The page administrator utilized the page to post updates on the flow of the case before the court and relevant information related to the incident that happened on the 6th of June 2010, as well as mobilizing people to join peaceful assemblies that took place against torture in Egypt and supporting victims of violence. …

http://advocacy.globalvoicesonline.org/2010/11/25/egypt-facebook-disables-popular-anti-torture-page/

This story came to me via Twitter, in a retweet that read “Reminder: making Facebook your publishing platform gives Facebook the right to delete what you say” (DanGillmor, RT by cascio). This reminder reemphasizes the point I keep coming back to about web records: you don’t control your information once it’s on the web.  I’ve spent a lot of time underlining how once someone publishes information on the web it might as well be there forever, particularly in my paper about ECCA and in previous journal entries about Twitter and blogging.  But maybe that’s not entirely accurate, or at least it only illustrates half of the point.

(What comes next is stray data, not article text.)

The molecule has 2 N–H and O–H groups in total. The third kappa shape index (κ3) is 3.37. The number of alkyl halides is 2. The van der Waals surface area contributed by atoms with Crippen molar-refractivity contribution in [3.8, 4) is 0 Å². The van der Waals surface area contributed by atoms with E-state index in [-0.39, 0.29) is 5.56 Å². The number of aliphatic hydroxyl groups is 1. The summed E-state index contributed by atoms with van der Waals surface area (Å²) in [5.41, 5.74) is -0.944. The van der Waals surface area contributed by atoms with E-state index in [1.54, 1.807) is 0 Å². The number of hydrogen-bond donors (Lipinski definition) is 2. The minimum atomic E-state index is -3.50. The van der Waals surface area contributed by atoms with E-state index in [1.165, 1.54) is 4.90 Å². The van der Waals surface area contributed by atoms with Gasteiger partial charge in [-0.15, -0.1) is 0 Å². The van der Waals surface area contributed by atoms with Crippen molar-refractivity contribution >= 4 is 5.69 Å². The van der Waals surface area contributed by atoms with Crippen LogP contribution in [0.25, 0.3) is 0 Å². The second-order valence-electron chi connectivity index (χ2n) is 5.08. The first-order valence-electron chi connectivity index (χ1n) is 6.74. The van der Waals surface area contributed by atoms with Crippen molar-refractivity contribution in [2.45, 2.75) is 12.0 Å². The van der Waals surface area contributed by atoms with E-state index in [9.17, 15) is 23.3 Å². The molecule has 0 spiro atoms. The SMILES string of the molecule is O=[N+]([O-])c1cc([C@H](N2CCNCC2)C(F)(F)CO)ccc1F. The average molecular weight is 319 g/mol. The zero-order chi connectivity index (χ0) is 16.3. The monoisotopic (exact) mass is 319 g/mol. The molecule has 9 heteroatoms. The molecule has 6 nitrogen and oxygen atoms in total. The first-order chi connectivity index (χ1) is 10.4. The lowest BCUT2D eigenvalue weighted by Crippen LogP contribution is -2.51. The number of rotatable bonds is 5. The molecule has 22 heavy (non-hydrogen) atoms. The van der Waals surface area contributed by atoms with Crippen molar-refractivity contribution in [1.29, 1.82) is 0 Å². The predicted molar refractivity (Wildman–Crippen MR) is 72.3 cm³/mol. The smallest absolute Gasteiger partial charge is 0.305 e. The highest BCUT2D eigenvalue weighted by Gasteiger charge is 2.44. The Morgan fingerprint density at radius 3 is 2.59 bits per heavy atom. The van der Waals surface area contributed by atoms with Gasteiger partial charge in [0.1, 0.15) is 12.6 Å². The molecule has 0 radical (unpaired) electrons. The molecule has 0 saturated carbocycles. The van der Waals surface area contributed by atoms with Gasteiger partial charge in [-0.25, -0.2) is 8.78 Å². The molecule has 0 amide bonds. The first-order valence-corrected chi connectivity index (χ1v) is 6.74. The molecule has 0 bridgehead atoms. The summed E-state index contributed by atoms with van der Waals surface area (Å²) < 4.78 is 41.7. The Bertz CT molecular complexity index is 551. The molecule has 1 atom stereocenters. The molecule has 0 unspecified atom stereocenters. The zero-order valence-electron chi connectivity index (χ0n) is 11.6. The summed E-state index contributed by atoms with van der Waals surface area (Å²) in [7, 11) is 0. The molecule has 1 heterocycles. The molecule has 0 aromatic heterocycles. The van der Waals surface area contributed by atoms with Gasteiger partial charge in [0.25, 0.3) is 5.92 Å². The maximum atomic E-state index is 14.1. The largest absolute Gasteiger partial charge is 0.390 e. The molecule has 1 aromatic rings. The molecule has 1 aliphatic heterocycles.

The flipside of the issue of information-control on the web is that whoever owns the rights to the server controls the information, and thus the disposition of the record—the “heaven” of perpetuity and the “hell” of the shredder, as we’ve learned in class (though, when it comes to the web, I suspect in many cases—at least retrospectively—the descriptors “heaven” and “hell” are reversed).  The case of “We Are All Khaled Said” aptly demonstrates how the server owner controls the disposition of information, even when one administrator and 300,000 users lay some intellectual claim to it.  The information can just as easily be destroyed when the author would wish it saved, as saved when he/she would wish it destroyed.